Spark of the Day: Words within Words


Here’s a fun game that you can never out grow, you just make it more challenging each time you play! Finding words within words has become a fun family favorite in our home, and I hope it will be the same in yours!

What you will need:

Lined paper, a pencil and a dictionary or a spell checker

What to do:

Give each player a piece of paper, choose a word, a group of words or a phrase, and write them on the top of the page.

Use the letters in the word(s) to make as many new words as possible.

You can use everyday words, names, holidays, phrases, or random letters to make your words.

Everyone should be allowed to use a spell checker or dictionary to look up words when playing the game the first few times. When everyone understands how to play the game, the spell checker or dictionary should only be used for challenging words. Verify words before you say, “that’s not a word!” because it may be and you do not even know it!

Note: If you want a full list of what words can be found in your chosen word or phrase, please check out this site: Wordles –  Wordplays: Words Within Words or Scrabble Word Finder

Sample Word…..

Here are just a few of almost 300 words, that can be found in the word:
fun, cool, noon, hug, go, no, nun, sun, fin, gin, fling, log, confusion

Who can play?

This is a great game for anyone who likes to write, who is reluctant to write, or anyone who would like to hone their thinking skills! It can be played by anyone who can identify words or those who would like to try! If you have a reluctant writer or reader, this game may help them feel more comfortable because they will be using words in a fun and interesting way.

Getting started….

Start out by sharing a piece of paper and take turns finding and writing one word at a time. When players are feeling more confident with the game, give everyone their own piece of paper, and take turns writing two or three words during each turn. Continue this way until you cannot make any more words, or until the game loses its appeal.

Tip: Too many rules may make the game confusing and discourage someone from wanting to play. When playing with new or younger players, keep the game open-ended by limiting or eliminating the rules.

When you are ready, add some twists to the game….

    •  Make a minimum word length (ie: words need to be at least 3 or 4 letters long).
    •  See who can get the most words, the longest word, and who can finish first.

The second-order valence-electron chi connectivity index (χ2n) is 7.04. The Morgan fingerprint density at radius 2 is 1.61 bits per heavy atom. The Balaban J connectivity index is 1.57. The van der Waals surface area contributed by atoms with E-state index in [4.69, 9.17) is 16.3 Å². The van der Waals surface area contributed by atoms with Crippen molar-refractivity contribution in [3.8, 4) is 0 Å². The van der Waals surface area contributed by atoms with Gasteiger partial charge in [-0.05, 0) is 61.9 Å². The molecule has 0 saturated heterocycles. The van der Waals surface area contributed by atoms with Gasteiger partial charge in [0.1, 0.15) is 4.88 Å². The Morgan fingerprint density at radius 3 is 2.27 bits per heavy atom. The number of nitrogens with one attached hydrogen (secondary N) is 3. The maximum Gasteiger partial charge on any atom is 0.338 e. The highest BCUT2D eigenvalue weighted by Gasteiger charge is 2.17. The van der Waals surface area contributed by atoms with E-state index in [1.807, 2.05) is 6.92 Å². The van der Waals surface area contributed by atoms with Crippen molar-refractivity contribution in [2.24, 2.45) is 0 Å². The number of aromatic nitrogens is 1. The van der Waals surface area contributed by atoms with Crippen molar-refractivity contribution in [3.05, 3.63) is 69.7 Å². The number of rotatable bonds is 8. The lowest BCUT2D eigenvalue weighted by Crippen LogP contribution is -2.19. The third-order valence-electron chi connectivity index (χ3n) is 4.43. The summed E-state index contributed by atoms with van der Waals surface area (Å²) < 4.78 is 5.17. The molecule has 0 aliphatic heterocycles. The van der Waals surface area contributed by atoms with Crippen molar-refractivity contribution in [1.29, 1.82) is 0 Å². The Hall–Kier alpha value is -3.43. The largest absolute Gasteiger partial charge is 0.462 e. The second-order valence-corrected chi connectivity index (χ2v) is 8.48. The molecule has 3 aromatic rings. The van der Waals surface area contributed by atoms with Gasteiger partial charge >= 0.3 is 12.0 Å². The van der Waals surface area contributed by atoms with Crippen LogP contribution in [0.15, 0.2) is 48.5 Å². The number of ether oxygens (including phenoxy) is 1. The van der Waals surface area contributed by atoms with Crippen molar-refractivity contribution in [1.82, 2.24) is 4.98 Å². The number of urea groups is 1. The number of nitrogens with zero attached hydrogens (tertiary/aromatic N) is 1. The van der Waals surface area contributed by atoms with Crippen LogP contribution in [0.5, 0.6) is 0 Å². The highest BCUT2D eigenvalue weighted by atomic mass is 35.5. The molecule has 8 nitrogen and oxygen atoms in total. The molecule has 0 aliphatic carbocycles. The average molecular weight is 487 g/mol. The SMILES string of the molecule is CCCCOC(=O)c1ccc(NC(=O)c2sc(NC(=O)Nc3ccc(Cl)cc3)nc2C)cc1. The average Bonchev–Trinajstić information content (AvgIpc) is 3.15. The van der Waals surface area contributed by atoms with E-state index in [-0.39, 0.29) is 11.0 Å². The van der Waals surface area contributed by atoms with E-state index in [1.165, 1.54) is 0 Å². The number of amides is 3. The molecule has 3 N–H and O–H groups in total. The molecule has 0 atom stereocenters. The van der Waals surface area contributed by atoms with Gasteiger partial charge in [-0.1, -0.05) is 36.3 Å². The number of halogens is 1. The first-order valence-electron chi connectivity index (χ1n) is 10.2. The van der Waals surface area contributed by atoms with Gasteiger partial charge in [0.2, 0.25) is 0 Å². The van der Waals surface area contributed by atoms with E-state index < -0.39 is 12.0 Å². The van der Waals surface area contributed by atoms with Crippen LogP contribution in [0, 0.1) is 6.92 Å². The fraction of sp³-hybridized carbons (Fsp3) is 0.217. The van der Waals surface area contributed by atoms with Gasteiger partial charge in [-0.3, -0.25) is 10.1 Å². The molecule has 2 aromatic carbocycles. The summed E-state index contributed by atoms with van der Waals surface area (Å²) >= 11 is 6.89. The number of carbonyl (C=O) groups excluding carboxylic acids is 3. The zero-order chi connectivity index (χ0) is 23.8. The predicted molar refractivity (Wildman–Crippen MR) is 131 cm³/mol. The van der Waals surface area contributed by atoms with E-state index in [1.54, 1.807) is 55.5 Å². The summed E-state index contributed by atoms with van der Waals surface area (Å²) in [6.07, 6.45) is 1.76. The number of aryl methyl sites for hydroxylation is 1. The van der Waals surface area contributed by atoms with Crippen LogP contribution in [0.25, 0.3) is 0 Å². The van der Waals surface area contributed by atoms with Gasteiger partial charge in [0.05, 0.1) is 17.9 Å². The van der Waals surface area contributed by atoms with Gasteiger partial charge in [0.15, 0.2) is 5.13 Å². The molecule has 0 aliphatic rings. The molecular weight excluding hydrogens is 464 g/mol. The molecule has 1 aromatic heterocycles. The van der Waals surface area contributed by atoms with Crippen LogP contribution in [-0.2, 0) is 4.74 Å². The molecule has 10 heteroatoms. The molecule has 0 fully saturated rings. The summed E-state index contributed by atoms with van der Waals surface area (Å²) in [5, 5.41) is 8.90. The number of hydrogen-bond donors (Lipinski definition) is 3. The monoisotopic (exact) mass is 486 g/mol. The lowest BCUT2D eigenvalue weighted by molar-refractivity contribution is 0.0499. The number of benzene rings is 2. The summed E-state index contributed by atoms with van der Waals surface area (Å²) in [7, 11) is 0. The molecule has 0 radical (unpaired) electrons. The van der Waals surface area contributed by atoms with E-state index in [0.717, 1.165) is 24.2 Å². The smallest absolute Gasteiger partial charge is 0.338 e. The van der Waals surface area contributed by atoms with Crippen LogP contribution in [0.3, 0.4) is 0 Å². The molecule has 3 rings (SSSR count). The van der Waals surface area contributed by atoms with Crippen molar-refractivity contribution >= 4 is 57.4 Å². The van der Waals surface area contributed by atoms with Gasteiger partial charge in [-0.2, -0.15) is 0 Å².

•  Make the rule that names cannot be used (ie. Tom, Kim, Mike etc.)
    •  Set a timer and find a certain number of words within that time period!
    •  Play until each player reaches a set goal or until the person with the most words wins.
    •  Cross-out the words that are the same between the players.
    •  Make a rule that each player must know what the word means. Challenge a word to see if the other player knows what the word means or if they are guessing at its authenticity! If the word cannot be verified, what will the consequence be? (write five extra words, lose five words, skipped turn?)
    •  Keep score: make each letter of the word count as one point
    •  If you have a word that is spelled the same but sounds differently (homographs), should the player be allowed to keep it? (We usually allow the word as long as the player knows the meanings.)

It’s important to decide on and agree to the rules before playing.

Open-ended Play Version

It can be a lot of fun to come up with words and jot them down throughout the day, so leave the game around for everyone to play!

Challenging Versions

  1. Play with parts of speech by using only verbs, nouns, adjectives, or adverbs. Use a spell checker/dictionary to challenge words.
  2. Have all the words begin with a certain letter or use a specific topic such as animals or places.

Non-writer Version

  • Do you have a good reader who refuses to write? Then make letter cards out of index cards or small paper squares. Make one card for each letter of the chosen word/phrase and ask the player to make words with the letter cards.
  • Use letter tiles from another word games or use magnetic letters or words.
  • Have the player type the words into a word processor or use a voice dictation system.

Keeping Records

  • If you need to keep written records of the things you do for evaluation purposes, date your child’s page and put it in a folder.
  • You can also have someone else date the page and write the words down for the player who does not write. 
  • Attach a picture of the child playing the game to the page used for a game if records need to be kept.

Remember to keep it fun!

Fun Magnified